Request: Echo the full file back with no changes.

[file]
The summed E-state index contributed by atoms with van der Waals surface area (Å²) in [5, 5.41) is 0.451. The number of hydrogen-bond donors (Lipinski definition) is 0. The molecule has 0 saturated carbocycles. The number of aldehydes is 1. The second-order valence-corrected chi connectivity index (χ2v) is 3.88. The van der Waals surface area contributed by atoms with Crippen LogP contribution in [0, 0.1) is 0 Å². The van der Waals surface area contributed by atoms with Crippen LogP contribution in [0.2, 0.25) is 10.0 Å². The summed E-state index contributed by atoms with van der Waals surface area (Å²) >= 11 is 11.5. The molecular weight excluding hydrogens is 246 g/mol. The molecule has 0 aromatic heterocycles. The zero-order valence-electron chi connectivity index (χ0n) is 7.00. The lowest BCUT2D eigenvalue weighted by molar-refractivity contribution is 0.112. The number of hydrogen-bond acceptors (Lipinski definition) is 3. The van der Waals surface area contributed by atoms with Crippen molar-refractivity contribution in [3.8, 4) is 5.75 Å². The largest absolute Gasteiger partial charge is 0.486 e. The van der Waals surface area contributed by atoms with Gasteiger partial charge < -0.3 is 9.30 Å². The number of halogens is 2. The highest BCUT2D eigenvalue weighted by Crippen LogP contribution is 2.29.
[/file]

The summed E-state index contributed by atoms with van der Waals surface area (Å²) in [5, 5.41) is 0.451. The number of hydrogen-bond donors (Lipinski definition) is 0. The molecule has 0 saturated carbocycles. The number of aldehydes is 1. The second-order valence-corrected chi connectivity index (χ2v) is 3.88. The van der Waals surface area contributed by atoms with Crippen LogP contribution in [0, 0.1) is 0 Å². The van der Waals surface area contributed by atoms with Crippen LogP contribution in [0.2, 0.25) is 10.0 Å². The summed E-state index contributed by atoms with van der Waals surface area (Å²) >= 11 is 11.5. The molecular weight excluding hydrogens is 246 g/mol. The molecule has 0 aromatic heterocycles. The zero-order valence-electron chi connectivity index (χ0n) is 7.00. The lowest BCUT2D eigenvalue weighted by molar-refractivity contribution is 0.112. The number of hydrogen-bond acceptors (Lipinski definition) is 3. The van der Waals surface area contributed by atoms with Crippen molar-refractivity contribution in [3.8, 4) is 5.75 Å². The largest absolute Gasteiger partial charge is 0.486 e. The van der Waals surface area contributed by atoms with Gasteiger partial charge < -0.3 is 9.30 Å². The number of halogens is 2. The highest BCUT2D eigenvalue weighted by Crippen LogP contribution is 2.29.